Feet Length, 27 feet Beam, 15 feet Deep
Owner: Southern Transportation Co, Philadelphia, PA
Builder: Gulfport Boiler and Welding Works, 1919, Superior WI
Depth 90 feet
Location; 10 NM South of Hatteras Inlet
History of the Shipwreck
The ocean going tug Keshena was built for the Superior Transportation Company of Philadelphia, PA, in 1919 at Superior Wisconsin. The tug had two steam boilers that provided power to drive the 142' long tug's single propeller. The steel hull of the Keshena was designed in the style of an older tug, with a fair and high bow, a low waist and the typical low round stern of a tug. A small pilot house was perched on the forward quarter of a deck house that covered the majority of her length with a large single smokestack dominating her profile. She was equipped with stout bits, winches and a large capstan on the foredeck. The tug also carried spare salvage anchors on the foredeck, where they are still found today.
On July 15th, 1942, a Southbound convoy of nineteen merchant vessels (convoy KS 520) was spotted by the U-576 off the coast of Hatteras. The U-boat had been badly damaged by aircraft bombardment the previous days and was actually limping towards home when they came across this opportunity. The commander, Hans-Dieter Heinicke, decided to make an attack in spite of the crippled state of the boat and fired a salvo of torpedoes. Two ships, the tanker M/V J. A. Mowinkel and the freighter M/V Chilore, were struck by torpedoes but both vessels were able to continue under their own power toward more protected waters. A third ship, the Nicaraguan freighter SS Bluefields, was not so fortunate and sunk within four minutes after being hit by the U-boat.
After the torpedo attack the U-576 broached to the surface directly behind the merchant vessel SS Unicoi and the armed guard gun crew aboard Unicoi immediately opened fire with the 5" stern gun. The gun crew claimed direct hits upon the conning tower of the U-boat and at about the same time two Navy patrol planes arrived at the battle. Both aircraft attacked by dropping Mark XVII depth charges that straddled the U-boat, which immediately sank with all hands in deep water.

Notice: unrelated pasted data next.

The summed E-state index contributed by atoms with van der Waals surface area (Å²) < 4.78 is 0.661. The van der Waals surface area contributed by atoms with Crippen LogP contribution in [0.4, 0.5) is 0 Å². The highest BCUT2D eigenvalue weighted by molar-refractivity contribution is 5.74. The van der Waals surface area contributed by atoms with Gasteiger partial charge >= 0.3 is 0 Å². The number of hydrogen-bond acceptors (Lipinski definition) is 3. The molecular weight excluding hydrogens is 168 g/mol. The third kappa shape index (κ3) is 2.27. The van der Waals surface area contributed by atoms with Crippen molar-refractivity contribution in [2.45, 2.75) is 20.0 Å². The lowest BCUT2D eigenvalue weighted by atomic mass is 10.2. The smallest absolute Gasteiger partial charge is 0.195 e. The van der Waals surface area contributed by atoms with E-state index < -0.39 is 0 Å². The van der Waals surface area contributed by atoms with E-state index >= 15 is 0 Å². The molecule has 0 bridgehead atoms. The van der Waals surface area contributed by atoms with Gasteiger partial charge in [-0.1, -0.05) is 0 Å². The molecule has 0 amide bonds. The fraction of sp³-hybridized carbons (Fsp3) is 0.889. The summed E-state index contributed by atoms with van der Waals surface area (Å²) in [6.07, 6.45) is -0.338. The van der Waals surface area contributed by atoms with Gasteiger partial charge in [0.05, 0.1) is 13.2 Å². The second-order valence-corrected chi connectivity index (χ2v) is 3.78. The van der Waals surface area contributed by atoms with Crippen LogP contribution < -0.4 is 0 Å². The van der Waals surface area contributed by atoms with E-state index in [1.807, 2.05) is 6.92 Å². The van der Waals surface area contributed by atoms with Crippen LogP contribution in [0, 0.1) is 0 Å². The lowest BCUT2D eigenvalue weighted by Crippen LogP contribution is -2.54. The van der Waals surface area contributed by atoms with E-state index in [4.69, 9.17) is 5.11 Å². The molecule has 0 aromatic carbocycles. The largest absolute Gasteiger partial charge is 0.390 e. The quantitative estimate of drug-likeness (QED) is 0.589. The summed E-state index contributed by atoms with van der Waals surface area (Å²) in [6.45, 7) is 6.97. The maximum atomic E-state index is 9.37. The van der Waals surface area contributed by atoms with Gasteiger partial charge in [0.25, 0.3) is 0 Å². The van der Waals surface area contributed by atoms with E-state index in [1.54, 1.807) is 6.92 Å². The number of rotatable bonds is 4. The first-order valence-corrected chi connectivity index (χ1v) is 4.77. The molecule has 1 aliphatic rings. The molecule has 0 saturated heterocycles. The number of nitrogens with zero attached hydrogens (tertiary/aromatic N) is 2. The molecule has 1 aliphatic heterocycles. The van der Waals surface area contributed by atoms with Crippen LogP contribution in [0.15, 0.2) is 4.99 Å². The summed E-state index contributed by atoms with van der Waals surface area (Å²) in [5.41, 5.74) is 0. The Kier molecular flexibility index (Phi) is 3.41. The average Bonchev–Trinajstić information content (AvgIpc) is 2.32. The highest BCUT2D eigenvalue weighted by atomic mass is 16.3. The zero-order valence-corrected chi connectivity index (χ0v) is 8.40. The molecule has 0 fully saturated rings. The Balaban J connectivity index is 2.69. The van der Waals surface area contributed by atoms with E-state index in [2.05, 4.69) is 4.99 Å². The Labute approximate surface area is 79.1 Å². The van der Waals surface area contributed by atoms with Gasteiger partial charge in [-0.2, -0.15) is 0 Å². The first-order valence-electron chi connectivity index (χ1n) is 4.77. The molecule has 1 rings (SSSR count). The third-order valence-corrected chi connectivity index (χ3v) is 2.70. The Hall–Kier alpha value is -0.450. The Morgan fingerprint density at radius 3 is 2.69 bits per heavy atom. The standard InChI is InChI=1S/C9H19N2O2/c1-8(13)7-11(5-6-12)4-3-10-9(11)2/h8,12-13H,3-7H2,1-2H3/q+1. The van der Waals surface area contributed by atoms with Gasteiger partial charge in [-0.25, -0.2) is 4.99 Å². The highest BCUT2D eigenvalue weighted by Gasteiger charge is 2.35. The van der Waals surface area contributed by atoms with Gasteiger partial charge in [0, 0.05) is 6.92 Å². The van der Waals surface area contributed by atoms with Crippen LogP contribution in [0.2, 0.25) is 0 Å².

Unfortunately for the two surviving ships, in their efforts to seek safety they inadvertently entered the Hatteras minefield which had been set to provide relief from the attacking U-boats. Both ships detonated mines and being further damaged, had to be left at anchor to await assistance. The crew of M/V J. A. Mowinkel abandoned the ship thinking that the U-boat had returned and would finish them off shortly. They were able to safely land at Ocrakoke along with the crew from the M/V Chilore.
Enter the salvage tug Keshena. During this time of the war, the Keshena found herself being chartered to the U. S. Navy for coastal salvage work. She had been called to the area off Hatteras Island to assist the two ships that had become damaged. She arrived on the scene July 19th, after several mine sweepers sent down from Little Creek, Virginia, had cleared the area around the damaged vessels of any further mines. However, when the Keshena was maneuvering under the stern of the tanker J. A. Mowinkel, an explosion occurred in the after part of the engine room. It was now very apparent that the mine sweeping operation was not fully successful.
John Hampton, the engine room oiler, was killed by the blast. Oscar Johnson, the Master of the Keshena, ordered the crew to abandon ship and a crewman, Fred Taylor, drowned while trying to abandon the sinking Tug, which went down in under ten minutes. The remaining 15 men of the crew were picked up by a small launch and taken to Ocrakoke Coast Guard Station, arriving there at 1700 hours on the 19th.